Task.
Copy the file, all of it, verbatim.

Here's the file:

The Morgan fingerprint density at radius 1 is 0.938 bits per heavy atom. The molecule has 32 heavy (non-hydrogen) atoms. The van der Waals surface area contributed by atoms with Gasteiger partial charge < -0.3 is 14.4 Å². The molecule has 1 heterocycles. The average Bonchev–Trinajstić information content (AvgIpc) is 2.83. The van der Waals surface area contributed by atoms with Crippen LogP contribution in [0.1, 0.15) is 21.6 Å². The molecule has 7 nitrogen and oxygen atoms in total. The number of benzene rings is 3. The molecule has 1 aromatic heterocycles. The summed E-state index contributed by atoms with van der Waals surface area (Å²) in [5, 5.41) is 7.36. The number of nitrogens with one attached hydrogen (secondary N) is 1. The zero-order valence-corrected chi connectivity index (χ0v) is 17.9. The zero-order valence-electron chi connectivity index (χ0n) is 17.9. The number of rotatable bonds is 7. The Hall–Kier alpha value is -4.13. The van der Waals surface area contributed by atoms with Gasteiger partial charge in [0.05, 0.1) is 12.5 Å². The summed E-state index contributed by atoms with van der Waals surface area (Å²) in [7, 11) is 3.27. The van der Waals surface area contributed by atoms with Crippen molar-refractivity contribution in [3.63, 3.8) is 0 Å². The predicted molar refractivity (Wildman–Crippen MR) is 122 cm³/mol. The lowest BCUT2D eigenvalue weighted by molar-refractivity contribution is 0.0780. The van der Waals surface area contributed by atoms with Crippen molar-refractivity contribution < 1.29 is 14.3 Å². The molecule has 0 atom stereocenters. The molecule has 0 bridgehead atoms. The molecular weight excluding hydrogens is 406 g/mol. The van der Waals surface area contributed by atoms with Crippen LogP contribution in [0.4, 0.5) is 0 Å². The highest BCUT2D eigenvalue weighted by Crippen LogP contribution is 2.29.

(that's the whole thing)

The Morgan fingerprint density at radius 1 is 0.938 bits per heavy atom. The molecule has 32 heavy (non-hydrogen) atoms. The van der Waals surface area contributed by atoms with Gasteiger partial charge < -0.3 is 14.4 Å². The molecule has 1 heterocycles. The average Bonchev–Trinajstić information content (AvgIpc) is 2.83. The van der Waals surface area contributed by atoms with Crippen LogP contribution in [0.1, 0.15) is 21.6 Å². The molecule has 7 nitrogen and oxygen atoms in total. The number of benzene rings is 3. The molecule has 1 aromatic heterocycles. The summed E-state index contributed by atoms with van der Waals surface area (Å²) in [5, 5.41) is 7.36. The number of nitrogens with one attached hydrogen (secondary N) is 1. The zero-order valence-corrected chi connectivity index (χ0v) is 17.9. The zero-order valence-electron chi connectivity index (χ0n) is 17.9. The number of rotatable bonds is 7. The Hall–Kier alpha value is -4.13. The van der Waals surface area contributed by atoms with Gasteiger partial charge in [0.05, 0.1) is 12.5 Å². The summed E-state index contributed by atoms with van der Waals surface area (Å²) in [7, 11) is 3.27. The van der Waals surface area contributed by atoms with Crippen molar-refractivity contribution in [3.63, 3.8) is 0 Å². The predicted molar refractivity (Wildman–Crippen MR) is 122 cm³/mol. The lowest BCUT2D eigenvalue weighted by molar-refractivity contribution is 0.0780. The van der Waals surface area contributed by atoms with Crippen molar-refractivity contribution < 1.29 is 14.3 Å². The molecule has 0 atom stereocenters. The molecule has 0 bridgehead atoms. The molecular weight excluding hydrogens is 406 g/mol. The van der Waals surface area contributed by atoms with Crippen LogP contribution in [0.4, 0.5) is 0 Å². The highest BCUT2D eigenvalue weighted by Crippen LogP contribution is 2.29.